References in classic literature ?
said Athos, "who are going to be killed, in order that Monsieur de Bouillon may have his estate at Sedan restored to him, that the reversion of the admiralty may be given to the Duc de Beaufort, and that the coadjutor may be made a cardinal.
He wondered whether he could raise money on the reversion.
That she had been carried off her feet by the strength of the young giant when his great arms were about her in the distant African forest, and again today, in the Wisconsin woods, seemed to her only attributable to a temporary mental reversion to type on her part--to the psychological appeal of the primeval man to the primeval woman in her nature.
In another he would find organising forces stoutly at work, newly-painted notice boards warning off vagrants, the roads and still cultivated fields policed by armed men, the pestilence under control, even nursing going on, a store of food husbanded, the cattle and sheep well guarded, and a group of two or three justices, the village doctor or a farmer, dominating the whole place; a reversion, in fact, to the autonomous community of the fifteenth century.
Like many other of his traits and mannerisms this was the result of environment rather than heredity or reversion, and even though he was outwardly a man, the Englishman and the girl were both impressed with the naturalness of the act.
In the blood lust of his fury the creature had undergone a sudden reversion to type, which left him a wild beast, forgetful of the dagger that projected from his belt--thinking only of nature's weapons with which his brute prototype had battled.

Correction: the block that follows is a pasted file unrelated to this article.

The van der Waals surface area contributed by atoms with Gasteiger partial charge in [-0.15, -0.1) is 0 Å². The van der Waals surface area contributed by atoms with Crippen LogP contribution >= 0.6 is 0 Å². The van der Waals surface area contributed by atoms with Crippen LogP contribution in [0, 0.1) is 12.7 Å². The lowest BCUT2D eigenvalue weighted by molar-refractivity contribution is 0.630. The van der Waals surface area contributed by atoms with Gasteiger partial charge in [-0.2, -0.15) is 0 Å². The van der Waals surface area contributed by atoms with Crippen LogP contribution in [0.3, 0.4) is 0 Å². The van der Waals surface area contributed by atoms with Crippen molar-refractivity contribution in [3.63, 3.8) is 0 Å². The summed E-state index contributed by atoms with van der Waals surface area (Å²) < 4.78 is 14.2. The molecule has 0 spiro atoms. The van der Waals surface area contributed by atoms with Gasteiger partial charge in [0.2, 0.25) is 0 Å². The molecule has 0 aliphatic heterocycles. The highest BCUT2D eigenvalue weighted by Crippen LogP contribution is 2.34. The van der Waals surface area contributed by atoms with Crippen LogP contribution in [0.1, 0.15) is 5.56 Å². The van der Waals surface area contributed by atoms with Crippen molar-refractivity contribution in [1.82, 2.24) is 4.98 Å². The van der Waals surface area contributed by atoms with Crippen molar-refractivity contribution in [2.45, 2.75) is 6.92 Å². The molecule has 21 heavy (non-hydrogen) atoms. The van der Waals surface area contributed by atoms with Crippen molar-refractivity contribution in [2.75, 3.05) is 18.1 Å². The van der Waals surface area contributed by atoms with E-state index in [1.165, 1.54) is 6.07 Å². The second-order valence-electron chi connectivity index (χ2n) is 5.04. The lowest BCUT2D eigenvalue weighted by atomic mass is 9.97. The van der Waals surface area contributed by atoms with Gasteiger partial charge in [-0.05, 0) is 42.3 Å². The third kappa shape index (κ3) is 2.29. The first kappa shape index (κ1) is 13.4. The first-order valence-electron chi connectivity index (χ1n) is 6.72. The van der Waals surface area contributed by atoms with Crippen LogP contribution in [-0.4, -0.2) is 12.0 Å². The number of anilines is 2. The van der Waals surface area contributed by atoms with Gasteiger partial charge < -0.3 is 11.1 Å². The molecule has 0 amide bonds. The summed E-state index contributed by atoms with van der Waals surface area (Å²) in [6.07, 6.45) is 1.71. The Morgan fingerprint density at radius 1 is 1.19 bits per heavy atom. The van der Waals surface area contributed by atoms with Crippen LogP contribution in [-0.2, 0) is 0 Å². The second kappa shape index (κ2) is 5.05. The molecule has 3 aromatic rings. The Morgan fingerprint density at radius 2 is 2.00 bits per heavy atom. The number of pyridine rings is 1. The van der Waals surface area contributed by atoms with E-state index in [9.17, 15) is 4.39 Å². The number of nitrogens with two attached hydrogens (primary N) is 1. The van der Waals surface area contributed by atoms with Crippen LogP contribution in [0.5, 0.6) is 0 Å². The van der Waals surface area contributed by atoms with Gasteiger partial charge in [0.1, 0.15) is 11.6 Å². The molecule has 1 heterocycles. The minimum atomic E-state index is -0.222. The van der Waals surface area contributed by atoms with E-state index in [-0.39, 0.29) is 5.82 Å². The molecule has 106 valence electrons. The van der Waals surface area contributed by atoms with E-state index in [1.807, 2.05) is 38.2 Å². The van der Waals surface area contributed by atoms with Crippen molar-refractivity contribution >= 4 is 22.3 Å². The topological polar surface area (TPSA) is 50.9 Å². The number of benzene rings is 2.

He was really a reversion to an earlier type, and his place was with the Tree People rather than with us who were in the process of becoming men.
His will took no notice of my father or my mother; but he left to my sister (always supposed to be his favorite in the family) a most extraordin ary legacy of possible pin-money, in the shape of a contingent reversion to the sum of three thousand pounds, payable on the death of Lady Malkinshaw, provided I survived her.
An appeal will not lie," he thought, with an absurd reversion to professional slang, making the situation more horrible, as the fire of a cigar might light up a tomb.
I shall not live to see the complete regeneration of the savage hordes of the Eastern Hemisphere--that is a work which will require many generations, perhaps ages, so complete has been their reversion to savagery; but I know that the work has been started, and I am proud of the share in it which my generous countrymen have placed in my hands.
The whole capital which Nicholas found himself entitled to, either in possession, reversion, remainder, or expectancy, after paying his rent and settling with the broker from whom he had hired his poor furniture, did not exceed, by more than a few halfpence, the sum of twenty shillings.
In a vague and stupid sort of way Lord Greystoke felt, as he always felt upon such occasions, that he was experiencing a sensation somewhat akin to a reversion to a prehistoric type--that the blood of an ancient forbear was coursing hot through him, a hairy, half-naked forbear who had lived by the hunt.